Visiting the Big Buddha and Tai O in Hong Kong
Should you take a trip to visit the Tian Tan Buddha, aka the Big Buddha, while traveling alone to Hong Kong? Yes! It takes a little planning to get there and enjoy it without falling victim to lines and crowd fatigue, so let me walk you through my experience.
The trip from Wan Chai station (where I was staying) out to Tung Chung takes a little over an hour via MTR, using the Island Line and switching to the Tung Chung Line. The cost is 22.90 HKD one-way with an Octopus Card (more if you have an individual ticket). MTR trains are very easy to navigate. The stations will be crowded, but don’t let that fluster you. Check the maps to see which direction you want to go (you’ll need to know the terminus of the train line in the direction you’re going), and follow the signs towards that platform. So if I was taking the Island Line west, I’d be looking for the Island Line to Kennedy Town.
Exiting at Tung Chung, you’ll arrive into (yet another) shopping area. Look for signs to Ngong Ping 360 cable car, which will take you outside and down the street.
Riding the Ngong Ping 360 Cable Car
My travel buddy and I made our way out of the station and across the street, following the signs to Ngong Ping 360. Eventually, even before we saw the entrance, we saw the line. About 200 deep, snaking down the stairs and out to the street. Buy your tickets in advance!! You will have to choose a date and time for your cable car. However, if you arrive slightly later/earlier than your timed ticket, you won’t have to go to the back of the line. Be sure to ask around if you’re unsure, as the lines are not clearly marked and there will likely be a lot of people wandering around looking confused.
With our advance tickets, we still had to wait about 15-20 minutes in the boarding line to get on our glass-bottom cable car, which we opted for at 255 HDK round-trip. The view is insane. This is not for the vertigo-inclined. You watch as the water, and then the mountains, fall away below you as you travel up past the hiking trails to the top. The ride is about 20 minutes long. If you’re nervous, you can take a non-glass bottom cable car, which will give you the views but not quite the, uh… floating feeling. I also got to watch the people who were hiking up to the top, looking like small ants as we passed by them from above.
Tian Tan Buddha
At the top, we were let into (of course) yet another gift shop. Leaving there, we walked past several restaurants, shops, museums, and a lot of sleeping cows (yes, cows. No, no idea why the cows) and eventually found the steps to the Big Buddha. It’s fairly crowded, so go early if you want to avoid hundreds of people in your photos. Climbing the 268 steps on a warm day definitely left me a bit winded! The views are amazing, both of the statue and the view of the mountains from the top.
The statue is newer than it looks. It was commissioned in 1990 and finished 3 years later. The Buddhist monastery on site (Po Lin) had already been on the site since the early 1900s. Needless to say, it quickly went from an isolated place to a huge tourist attraction, and the cable car was built not long after.
After wandering around and inside the base of the statue (not a lot inside of it), we made our way back down the steps and followed signs along a short walk through the trees towards the ‘Wisdom Path.’ This path, in the shape of an infinity sign, has 38 slats etched with lines from the Heart Sutra - sacred to both Buddhists and Hindus. It was delightfully quiet after the crowds around the Buddha itself, and we enjoyed the peaceful nature surrounding us. From here, you have the option to go hiking through the surrounding mountains of Lantau, to even further loose the crowds and enjoy the views of the mountains and the South China Seas. For us, we wanted lunch.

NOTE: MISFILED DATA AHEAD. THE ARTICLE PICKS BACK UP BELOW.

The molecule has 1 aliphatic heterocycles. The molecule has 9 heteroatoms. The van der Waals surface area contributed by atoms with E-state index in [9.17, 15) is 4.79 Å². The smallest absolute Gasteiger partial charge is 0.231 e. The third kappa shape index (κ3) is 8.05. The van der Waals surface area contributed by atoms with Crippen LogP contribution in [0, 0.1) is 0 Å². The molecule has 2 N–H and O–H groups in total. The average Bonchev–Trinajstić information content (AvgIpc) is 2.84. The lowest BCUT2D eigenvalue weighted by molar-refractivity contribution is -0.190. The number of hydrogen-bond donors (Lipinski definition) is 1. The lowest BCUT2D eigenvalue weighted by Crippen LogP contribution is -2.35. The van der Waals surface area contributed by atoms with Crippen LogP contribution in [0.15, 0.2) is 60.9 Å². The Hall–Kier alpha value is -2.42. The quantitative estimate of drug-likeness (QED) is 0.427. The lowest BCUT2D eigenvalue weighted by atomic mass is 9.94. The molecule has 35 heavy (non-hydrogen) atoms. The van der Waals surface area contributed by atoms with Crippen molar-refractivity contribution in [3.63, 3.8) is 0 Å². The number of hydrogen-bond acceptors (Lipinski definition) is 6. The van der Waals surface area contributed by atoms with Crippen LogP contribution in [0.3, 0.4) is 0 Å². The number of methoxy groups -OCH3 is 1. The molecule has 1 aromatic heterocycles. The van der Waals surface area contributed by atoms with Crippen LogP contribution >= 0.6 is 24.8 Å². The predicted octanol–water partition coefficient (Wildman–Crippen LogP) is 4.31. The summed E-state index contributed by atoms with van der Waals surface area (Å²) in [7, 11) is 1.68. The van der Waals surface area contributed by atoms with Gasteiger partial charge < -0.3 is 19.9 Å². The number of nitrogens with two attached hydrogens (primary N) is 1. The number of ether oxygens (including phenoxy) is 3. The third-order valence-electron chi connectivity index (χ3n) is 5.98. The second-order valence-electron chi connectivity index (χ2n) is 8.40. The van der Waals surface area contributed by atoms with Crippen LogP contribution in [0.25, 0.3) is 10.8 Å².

Tai O Village
Heading up to the bus stop at the top of the stairs, we took the extremely crowded bus 21 down to Tai O fishing village (takes about 20 minutes). This traditional village is situated right on the water, with precariously-perched stilt houses going out into the waterways. It’s a popular place for urbanites to come and buy dried fish, as well as other local delicacies. Which means you’re going to be inundated with the smell of dried fish - be forewarned! The streets are very narrow and can get very, very crowded, especially on weekends. Boat tour operators will be very aggressive in trying to get you to take a tour of the harbor with them. There’s a handful of tourist-friendly restaurants that we opted to pass up, assuming they would be more bland and boring than a local place along the harbor. We wound our way through narrow alleyways, through crowds, and across bridges, finding that restaurants largely looked unappetizing. We eventually settled for what looked like a welcoming hole-in-the-wall also along the water. Only to find that it was potentially the only place in town not specializing in seafood - instead they did savory custards and bean curds. It was… a new tasting experience for me. I didn’t mind it, though can’t say I would try it again.
Tired and a little sensory-overloaded after our day, it was time to head back. We took bus 11 from the main station back to Tung Chung, saving the time it would take to get back up to Tian Tan and take the cable car, although losing the money from our round-trip cable car ticket. The ride itself was still about 50 minutes in length, but circled the whole island and gave us some great views of the forest, hiking trails, and the ocean. By the time we made it back to Tung Chung, we had another hour’s train ride ahead of us, and we were done for the day.
Was the trip worth it? The cable car, Buddha visit, and chance to walk around the nearby hiking trails were all highlights of my trip. I enjoyed Tai O, although I’d recommend going there on a weekday if at all possible, just to avoid some of the crowds and long lines.